Start building financial literacy with these three fantastic introductions to money, economic terminology, and finance.
The Know-Nonsense Guide to Money: An Awesomely Fun Guide to the World of Finance! by Heidi Fiedler, illustrated by Brendan Kearney (Walter Foster Jr., ages 8-11)
This is a comprehensive, accessible and entertaining introduction to the topic of finance. It is divided into five main sections: What is Money?, Earning, Saving, Spending, and Borrowing. Each topic therein (e.g. checks, income, interest, taxes) is presented in a single page with an efficient and engaging explanation. The accompanying art maintains a lighthearted, often humorous tone, while effectively illustrating the concept. Best of all, it closes with A Note to Know-It-Alls, which emphasizes that money does not equate to a person’s worth and “the best things in life are free.”
Overall, this is a fun read even for someone like myself, who usually finds finance to be a dry topic. The illustrations keep it engaging for kids, and the information is perfectly parsed to allow for natural pauses. It could easily be used as a springboard for teaching a unit on finance, and would integrate well with hand-on activities. The book is so well done that I’m eager to get my hands on the others in this series!
One Hen: How One Small Loan Made a Big Difference by Katie Smith Milway, illustrated by Eugenie Fernandes (Kids Can Press, ages 8-12)
This is the story of Kojo, a young boy living in poverty who enriches his own life and his entire community following the receipt of a small loan. The purchase of one hen leads to profits that create opportunity for education. Education allows Kojo to pursue entrepreneurship with a bank loan. His business is a great success leading to employment, economic growth, and infrastructure investment in his community.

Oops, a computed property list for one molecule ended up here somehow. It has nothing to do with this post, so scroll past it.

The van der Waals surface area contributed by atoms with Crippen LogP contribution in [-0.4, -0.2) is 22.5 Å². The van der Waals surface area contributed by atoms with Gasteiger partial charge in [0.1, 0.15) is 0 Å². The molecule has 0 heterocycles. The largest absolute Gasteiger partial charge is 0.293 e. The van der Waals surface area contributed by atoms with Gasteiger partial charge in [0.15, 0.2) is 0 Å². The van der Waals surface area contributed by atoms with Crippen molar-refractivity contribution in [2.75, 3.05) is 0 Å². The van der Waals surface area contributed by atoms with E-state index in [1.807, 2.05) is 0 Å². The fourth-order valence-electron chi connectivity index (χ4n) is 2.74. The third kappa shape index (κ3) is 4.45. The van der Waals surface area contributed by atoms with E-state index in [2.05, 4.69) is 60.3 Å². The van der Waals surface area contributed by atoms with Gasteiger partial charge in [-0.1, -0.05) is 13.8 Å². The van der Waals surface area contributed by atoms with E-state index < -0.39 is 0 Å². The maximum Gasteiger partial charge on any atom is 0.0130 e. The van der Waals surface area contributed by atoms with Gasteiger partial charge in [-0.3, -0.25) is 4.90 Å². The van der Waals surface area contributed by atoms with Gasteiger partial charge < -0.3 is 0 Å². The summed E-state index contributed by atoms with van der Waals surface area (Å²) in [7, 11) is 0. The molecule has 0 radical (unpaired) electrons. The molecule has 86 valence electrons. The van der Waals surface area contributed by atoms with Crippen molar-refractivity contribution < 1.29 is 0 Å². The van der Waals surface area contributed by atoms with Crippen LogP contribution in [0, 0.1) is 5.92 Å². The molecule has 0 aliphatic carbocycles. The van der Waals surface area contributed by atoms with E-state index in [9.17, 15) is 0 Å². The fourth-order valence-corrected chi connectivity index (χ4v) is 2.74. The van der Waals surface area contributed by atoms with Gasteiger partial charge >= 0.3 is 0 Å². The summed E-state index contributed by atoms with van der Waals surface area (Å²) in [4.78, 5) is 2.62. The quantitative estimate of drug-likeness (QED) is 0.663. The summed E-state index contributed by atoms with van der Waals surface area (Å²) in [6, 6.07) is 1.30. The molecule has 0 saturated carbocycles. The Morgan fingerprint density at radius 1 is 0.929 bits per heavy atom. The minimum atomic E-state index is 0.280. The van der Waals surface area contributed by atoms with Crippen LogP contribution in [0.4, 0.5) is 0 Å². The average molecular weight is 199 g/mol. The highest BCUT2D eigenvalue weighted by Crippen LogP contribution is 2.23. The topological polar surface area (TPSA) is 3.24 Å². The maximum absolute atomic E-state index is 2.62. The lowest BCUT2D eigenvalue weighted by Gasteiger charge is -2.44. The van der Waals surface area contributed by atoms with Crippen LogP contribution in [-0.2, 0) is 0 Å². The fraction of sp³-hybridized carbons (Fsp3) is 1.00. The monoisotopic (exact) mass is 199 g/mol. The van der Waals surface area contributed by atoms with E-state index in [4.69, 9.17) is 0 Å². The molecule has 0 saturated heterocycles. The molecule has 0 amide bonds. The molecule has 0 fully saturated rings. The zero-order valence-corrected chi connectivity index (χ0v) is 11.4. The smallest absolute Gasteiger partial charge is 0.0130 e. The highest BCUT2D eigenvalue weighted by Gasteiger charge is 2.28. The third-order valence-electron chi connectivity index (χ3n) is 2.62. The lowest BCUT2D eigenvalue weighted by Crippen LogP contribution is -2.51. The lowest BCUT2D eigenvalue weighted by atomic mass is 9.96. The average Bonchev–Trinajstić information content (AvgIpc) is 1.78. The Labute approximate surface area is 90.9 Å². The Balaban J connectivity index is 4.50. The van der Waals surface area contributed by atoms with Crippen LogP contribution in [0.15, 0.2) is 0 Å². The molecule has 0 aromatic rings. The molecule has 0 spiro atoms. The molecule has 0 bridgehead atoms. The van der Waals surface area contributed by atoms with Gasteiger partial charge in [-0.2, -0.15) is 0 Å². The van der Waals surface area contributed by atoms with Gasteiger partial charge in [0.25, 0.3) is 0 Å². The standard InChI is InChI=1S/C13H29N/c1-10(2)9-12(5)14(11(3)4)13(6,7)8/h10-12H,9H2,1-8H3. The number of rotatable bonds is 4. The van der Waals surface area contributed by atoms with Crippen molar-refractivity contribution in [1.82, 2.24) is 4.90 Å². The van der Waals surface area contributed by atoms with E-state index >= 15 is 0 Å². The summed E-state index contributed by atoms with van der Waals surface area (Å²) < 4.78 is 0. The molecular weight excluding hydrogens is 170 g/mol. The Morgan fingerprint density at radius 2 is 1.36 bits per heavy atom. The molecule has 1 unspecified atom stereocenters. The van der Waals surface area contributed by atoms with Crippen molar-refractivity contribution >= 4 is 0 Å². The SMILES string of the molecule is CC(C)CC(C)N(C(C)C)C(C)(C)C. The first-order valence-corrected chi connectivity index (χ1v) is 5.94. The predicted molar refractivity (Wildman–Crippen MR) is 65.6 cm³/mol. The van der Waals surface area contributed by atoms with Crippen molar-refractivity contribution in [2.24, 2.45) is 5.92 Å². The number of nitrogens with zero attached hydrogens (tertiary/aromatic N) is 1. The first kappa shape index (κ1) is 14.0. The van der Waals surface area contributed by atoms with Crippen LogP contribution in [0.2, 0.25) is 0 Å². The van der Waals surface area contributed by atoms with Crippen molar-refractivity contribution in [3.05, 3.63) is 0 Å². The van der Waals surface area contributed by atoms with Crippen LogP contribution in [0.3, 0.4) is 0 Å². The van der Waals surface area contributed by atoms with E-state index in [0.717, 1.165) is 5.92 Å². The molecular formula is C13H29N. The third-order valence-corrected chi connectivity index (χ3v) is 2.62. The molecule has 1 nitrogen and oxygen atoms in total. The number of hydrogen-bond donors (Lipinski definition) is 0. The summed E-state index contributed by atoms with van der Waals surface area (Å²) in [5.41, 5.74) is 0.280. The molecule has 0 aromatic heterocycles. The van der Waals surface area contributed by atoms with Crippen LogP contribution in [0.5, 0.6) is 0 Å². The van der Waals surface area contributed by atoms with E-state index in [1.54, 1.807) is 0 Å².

The body of the text is written in lengthier prose for older readers. But each page has summary text accompanying the illustrations, which makes it accessible for story time with younger children. The details of Kojo’s story make this a perfect accompaniment to units on finance as it illustrates numerous financial concepts: entrepreneur, microcredit, loan repayment, procuring loans, investment, profit, losses, taxes, financial goals, expenses, budgets, and more.
The accompanying art is gorgeous. Illustrative with a touch of fantastical, it often makes me think of the painter Marc Chagall and captivates my kids.
Best of all, the book closes with information about “A Real Kojo” and how small investments really do make large impacts on entire communities. Reading about how Kwabena Darko started in poverty, built a flourishing business, and started Sinapi Aba (Mustard Seed) Trust to provide small loads to Ghanaians (90% of whom are women) is nothing short of inspiring. Followed by a section about how you can help a microfinance program like Sinapi Aba Trust, it’s a book that leaves one feeling empowered to make a difference.
E is for Economics by Veronica Goodman, illustrated by Nicole Jones Sturk (Veronica Goodman, ages 2-5; Readers Guide at end of post)
The first step toward mastering any new subject is acquiring the associated language. But the language of finance is often absent from early childhood, and probably from most conversations with children. Authored by an Economist who noted this absence, this book is designed to build foundational language and facilitate further education.
Each page is dedicated to a letter of the alphabet, a vocabulary word beginning with that letter, and an associated illustration. It is designed for pre-readers and relies on parental engagement. The author provides a helpful Readers Guide (included at the end of this post) for those of us parents who don’t remember the definitions of some terms — I definitely looked a few up!
At it’s simplest level, it’s a great book to teach the alphabet and letter recognition. At it’s most developed with an engaged reader, it’s an excellent start toward financial literacy.
READERS GUIDE to E is for Economics by Veronica Goodman